Ryanair cuts flights by 20% as demand drops due to quarantine restrictions

Ryanair to cut flight capacity by 20% as bookings fall. image: Twitter

Ryanair has cut flights by 20 per cent after it saw demand drop because of a rise in coronavirus cases across Europe.

THE budget carrier said bookings had ‘notably weakened’ in recent days amid uncertainty across Europe. France has recently been added to the UK’s ‘red list’ and now there is uncertainty over Croatia and Turkey as Covid rates in each country edge towards the UK’s ‘danger line’ for contagion levels.

Ryanair also said it is reducing flight numbers due to Ireland’s Green List travel guidance, which includes 14-day quarantine for visitors from most other EU countries.

In a statement, a Ryanair spokesman said: “These capacity cuts and frequency reductions for the months of September and October are unavoidable given the recent weakness in forward bookings due to Covid restrictions in a number of EU countries. Any affected passengers in September received email notification today advising them of their options.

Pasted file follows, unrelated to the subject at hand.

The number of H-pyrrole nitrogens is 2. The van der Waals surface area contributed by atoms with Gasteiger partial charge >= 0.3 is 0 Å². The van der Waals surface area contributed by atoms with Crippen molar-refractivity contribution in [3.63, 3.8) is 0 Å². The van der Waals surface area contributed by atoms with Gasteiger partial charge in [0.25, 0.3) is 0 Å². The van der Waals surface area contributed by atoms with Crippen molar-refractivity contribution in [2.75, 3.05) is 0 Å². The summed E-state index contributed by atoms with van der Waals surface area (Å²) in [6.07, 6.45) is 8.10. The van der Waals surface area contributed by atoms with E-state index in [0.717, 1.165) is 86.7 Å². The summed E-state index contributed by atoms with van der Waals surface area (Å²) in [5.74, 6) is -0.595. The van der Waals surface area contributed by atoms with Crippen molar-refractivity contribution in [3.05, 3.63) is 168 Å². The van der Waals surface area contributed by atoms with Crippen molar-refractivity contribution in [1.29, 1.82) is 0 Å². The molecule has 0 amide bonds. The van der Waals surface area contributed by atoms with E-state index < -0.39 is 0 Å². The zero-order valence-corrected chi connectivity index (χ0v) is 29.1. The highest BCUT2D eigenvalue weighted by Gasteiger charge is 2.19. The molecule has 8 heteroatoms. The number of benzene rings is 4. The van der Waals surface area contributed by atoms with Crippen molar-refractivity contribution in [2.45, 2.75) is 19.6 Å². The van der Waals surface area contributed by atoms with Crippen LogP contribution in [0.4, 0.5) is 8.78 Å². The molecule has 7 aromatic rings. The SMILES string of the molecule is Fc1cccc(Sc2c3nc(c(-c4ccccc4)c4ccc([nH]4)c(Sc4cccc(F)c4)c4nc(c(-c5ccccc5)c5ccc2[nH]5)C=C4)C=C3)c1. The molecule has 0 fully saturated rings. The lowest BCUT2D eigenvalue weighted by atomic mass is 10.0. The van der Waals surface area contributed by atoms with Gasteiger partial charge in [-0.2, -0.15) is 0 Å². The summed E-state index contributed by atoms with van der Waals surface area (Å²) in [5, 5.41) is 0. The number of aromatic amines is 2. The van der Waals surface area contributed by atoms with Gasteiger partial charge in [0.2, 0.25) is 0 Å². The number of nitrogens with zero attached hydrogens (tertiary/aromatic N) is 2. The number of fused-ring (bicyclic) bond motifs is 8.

“Over the past two weeks as a number of EU countries have raised travel restrictions, forward bookings, especially for business travel into September and October, have been negatively affected, and it makes sense to reduce frequencies so that we tailor our capacity to demand over the next two months.”

Government intervention required

The budget airline has called on the government to add EU countries with lower or similar Covid case rates to Ireland’s green list to allow business and family travel to resume in September. That would see Germany, the UK, Austria, Portugal and Poland added. Ireland’s 14-day Covid incidence rate is currently at 22.1, ahead of the countries Ryanair has named.

Stocks decline on the news

Ryanair shares were down 3 per cent, while British Airways owner IAG was the bigger faller in the FTSE 100, down 3.5 per cent. easyJet shares fell 1 per cent, while shares in German holiday giant TUI were down 4 per cent.


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Written by

Tony Winterburn

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